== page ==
Working capital is commonly understood as the fund needed to meet the day-to-day expenses of an enterprise. A finance manager finds that the funds for meeting these expenses get blocked in current assets. He, therefore, looks for liquidity support in net working capital (NWC), which is equivalent to the excess of current assets over current liabilities.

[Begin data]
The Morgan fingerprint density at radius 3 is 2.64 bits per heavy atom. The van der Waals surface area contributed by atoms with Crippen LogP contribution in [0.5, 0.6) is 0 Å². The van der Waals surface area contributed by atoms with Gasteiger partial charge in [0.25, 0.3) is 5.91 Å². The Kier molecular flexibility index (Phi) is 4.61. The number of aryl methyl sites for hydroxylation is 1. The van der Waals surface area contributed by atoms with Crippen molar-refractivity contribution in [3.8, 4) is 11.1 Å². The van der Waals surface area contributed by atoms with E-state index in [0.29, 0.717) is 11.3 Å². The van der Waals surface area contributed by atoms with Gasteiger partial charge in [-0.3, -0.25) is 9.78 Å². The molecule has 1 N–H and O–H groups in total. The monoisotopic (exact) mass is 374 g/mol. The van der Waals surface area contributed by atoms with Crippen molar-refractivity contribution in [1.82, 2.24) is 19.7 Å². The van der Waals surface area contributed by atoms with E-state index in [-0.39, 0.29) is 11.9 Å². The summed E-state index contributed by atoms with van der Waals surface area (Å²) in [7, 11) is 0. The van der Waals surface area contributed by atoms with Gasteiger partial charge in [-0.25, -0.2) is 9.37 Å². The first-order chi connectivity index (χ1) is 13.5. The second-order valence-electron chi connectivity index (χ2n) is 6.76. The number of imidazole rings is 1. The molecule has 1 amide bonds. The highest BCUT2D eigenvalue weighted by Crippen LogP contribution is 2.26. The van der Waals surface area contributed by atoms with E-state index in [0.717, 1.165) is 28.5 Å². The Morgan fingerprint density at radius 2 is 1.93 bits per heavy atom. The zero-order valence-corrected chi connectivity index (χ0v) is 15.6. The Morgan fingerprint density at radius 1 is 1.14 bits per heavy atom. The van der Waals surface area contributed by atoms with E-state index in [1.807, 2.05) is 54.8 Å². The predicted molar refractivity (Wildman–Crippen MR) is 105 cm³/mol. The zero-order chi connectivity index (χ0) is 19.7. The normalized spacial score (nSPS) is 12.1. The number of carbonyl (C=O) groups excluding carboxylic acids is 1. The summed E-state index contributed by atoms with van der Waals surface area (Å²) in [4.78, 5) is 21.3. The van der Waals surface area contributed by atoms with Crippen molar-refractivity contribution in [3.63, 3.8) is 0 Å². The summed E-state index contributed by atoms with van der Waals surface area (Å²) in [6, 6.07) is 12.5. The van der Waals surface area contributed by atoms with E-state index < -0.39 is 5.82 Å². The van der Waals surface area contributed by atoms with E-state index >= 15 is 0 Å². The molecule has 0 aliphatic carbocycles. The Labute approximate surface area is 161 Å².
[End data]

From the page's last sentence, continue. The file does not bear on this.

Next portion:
A banker also looks at the size of NWC as the long-term stake of the business in funding the current assets. But for a production manager, liquidity is synonymous to uninterrupted supply of material inputs to the production lines. Similarly, for a marketing manager, if there is no production, his marketing outlets dry up despite demand in the market. While the finance manager discourages overstocking of inventory, the production manager and the marketing manager dread of being out of stock. In this conflict the goal of the organisation often takes a back seat. This book aims at resolving these conflicts by adopting a techno-financial approach to working capital management. In the previous edition a full chapter on Service Business: Risk Analysis and Working Capital Assessment was introduced to understand the nature of service business and the risks associated with it followed by developing a model for assessment of working capital requirement. Whereas, in the Fourth Edition, a new chapter on Technological Progress, Innovations and Startups